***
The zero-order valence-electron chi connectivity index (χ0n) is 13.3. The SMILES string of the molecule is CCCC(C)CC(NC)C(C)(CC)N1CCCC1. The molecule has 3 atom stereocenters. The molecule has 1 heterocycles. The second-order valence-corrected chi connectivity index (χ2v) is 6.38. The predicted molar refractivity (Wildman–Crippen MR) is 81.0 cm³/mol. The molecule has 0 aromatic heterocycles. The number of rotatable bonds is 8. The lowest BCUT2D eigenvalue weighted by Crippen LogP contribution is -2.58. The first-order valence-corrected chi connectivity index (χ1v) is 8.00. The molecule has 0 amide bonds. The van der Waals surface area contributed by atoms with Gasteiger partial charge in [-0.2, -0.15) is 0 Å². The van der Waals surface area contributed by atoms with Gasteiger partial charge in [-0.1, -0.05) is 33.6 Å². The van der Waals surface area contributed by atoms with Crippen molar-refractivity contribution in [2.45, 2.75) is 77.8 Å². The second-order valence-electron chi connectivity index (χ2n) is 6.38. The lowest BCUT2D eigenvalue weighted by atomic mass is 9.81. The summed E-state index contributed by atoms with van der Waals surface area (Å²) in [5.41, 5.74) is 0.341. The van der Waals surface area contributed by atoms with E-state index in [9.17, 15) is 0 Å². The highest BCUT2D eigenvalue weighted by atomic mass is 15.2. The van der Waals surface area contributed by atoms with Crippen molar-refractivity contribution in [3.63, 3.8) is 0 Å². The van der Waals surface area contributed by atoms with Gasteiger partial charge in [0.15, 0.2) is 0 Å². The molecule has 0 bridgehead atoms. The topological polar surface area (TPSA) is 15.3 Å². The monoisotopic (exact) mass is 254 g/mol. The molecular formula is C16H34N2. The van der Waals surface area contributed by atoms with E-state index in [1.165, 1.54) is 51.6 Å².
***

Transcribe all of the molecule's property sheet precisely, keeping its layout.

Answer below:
The zero-order valence-electron chi connectivity index (χ0n) is 13.3. The SMILES string of the molecule is CCCC(C)CC(NC)C(C)(CC)N1CCCC1. The molecule has 3 atom stereocenters. The molecule has 1 heterocycles. The second-order valence-corrected chi connectivity index (χ2v) is 6.38. The predicted molar refractivity (Wildman–Crippen MR) is 81.0 cm³/mol. The molecule has 0 aromatic heterocycles. The number of rotatable bonds is 8. The lowest BCUT2D eigenvalue weighted by Crippen LogP contribution is -2.58. The first-order valence-corrected chi connectivity index (χ1v) is 8.00. The molecule has 0 amide bonds. The van der Waals surface area contributed by atoms with Gasteiger partial charge in [-0.2, -0.15) is 0 Å². The van der Waals surface area contributed by atoms with Gasteiger partial charge in [-0.1, -0.05) is 33.6 Å². The van der Waals surface area contributed by atoms with Crippen molar-refractivity contribution in [2.45, 2.75) is 77.8 Å². The second-order valence-electron chi connectivity index (χ2n) is 6.38. The lowest BCUT2D eigenvalue weighted by atomic mass is 9.81. The summed E-state index contributed by atoms with van der Waals surface area (Å²) in [5.41, 5.74) is 0.341. The van der Waals surface area contributed by atoms with E-state index in [9.17, 15) is 0 Å². The highest BCUT2D eigenvalue weighted by atomic mass is 15.2. The van der Waals surface area contributed by atoms with Crippen molar-refractivity contribution in [3.63, 3.8) is 0 Å². The van der Waals surface area contributed by atoms with Gasteiger partial charge in [0.15, 0.2) is 0 Å². The molecule has 0 bridgehead atoms. The topological polar surface area (TPSA) is 15.3 Å². The monoisotopic (exact) mass is 254 g/mol. The molecular formula is C16H34N2. The van der Waals surface area contributed by atoms with E-state index in [1.165, 1.54) is 51.6 Å².